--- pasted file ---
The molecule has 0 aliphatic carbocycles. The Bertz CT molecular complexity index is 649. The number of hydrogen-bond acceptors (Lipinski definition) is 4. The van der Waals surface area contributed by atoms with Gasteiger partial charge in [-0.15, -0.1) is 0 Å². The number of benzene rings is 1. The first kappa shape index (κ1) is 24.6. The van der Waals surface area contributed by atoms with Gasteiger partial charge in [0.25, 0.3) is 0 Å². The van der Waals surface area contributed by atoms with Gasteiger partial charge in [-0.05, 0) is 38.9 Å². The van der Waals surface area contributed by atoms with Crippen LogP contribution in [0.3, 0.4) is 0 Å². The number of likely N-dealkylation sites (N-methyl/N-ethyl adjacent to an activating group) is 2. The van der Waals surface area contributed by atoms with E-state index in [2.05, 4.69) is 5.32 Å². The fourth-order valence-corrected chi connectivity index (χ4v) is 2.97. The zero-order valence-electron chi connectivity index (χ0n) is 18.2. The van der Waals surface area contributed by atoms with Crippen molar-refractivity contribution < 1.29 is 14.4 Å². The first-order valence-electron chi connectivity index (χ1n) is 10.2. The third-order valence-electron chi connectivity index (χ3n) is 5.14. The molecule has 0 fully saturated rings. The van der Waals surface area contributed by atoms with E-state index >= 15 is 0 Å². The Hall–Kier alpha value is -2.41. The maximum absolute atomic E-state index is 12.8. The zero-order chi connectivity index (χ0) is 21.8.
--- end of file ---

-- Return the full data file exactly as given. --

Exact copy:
The molecule has 0 aliphatic carbocycles. The Bertz CT molecular complexity index is 649. The number of hydrogen-bond acceptors (Lipinski definition) is 4. The van der Waals surface area contributed by atoms with Gasteiger partial charge in [-0.15, -0.1) is 0 Å². The number of benzene rings is 1. The first kappa shape index (κ1) is 24.6. The van der Waals surface area contributed by atoms with Gasteiger partial charge in [0.25, 0.3) is 0 Å². The van der Waals surface area contributed by atoms with Gasteiger partial charge in [-0.05, 0) is 38.9 Å². The van der Waals surface area contributed by atoms with Crippen LogP contribution in [0.3, 0.4) is 0 Å². The number of likely N-dealkylation sites (N-methyl/N-ethyl adjacent to an activating group) is 2. The van der Waals surface area contributed by atoms with E-state index in [2.05, 4.69) is 5.32 Å². The fourth-order valence-corrected chi connectivity index (χ4v) is 2.97. The zero-order valence-electron chi connectivity index (χ0n) is 18.2. The van der Waals surface area contributed by atoms with Crippen molar-refractivity contribution < 1.29 is 14.4 Å². The first-order valence-electron chi connectivity index (χ1n) is 10.2. The third-order valence-electron chi connectivity index (χ3n) is 5.14. The molecule has 0 fully saturated rings. The van der Waals surface area contributed by atoms with E-state index >= 15 is 0 Å². The Hall–Kier alpha value is -2.41. The maximum absolute atomic E-state index is 12.8. The zero-order chi connectivity index (χ0) is 21.8.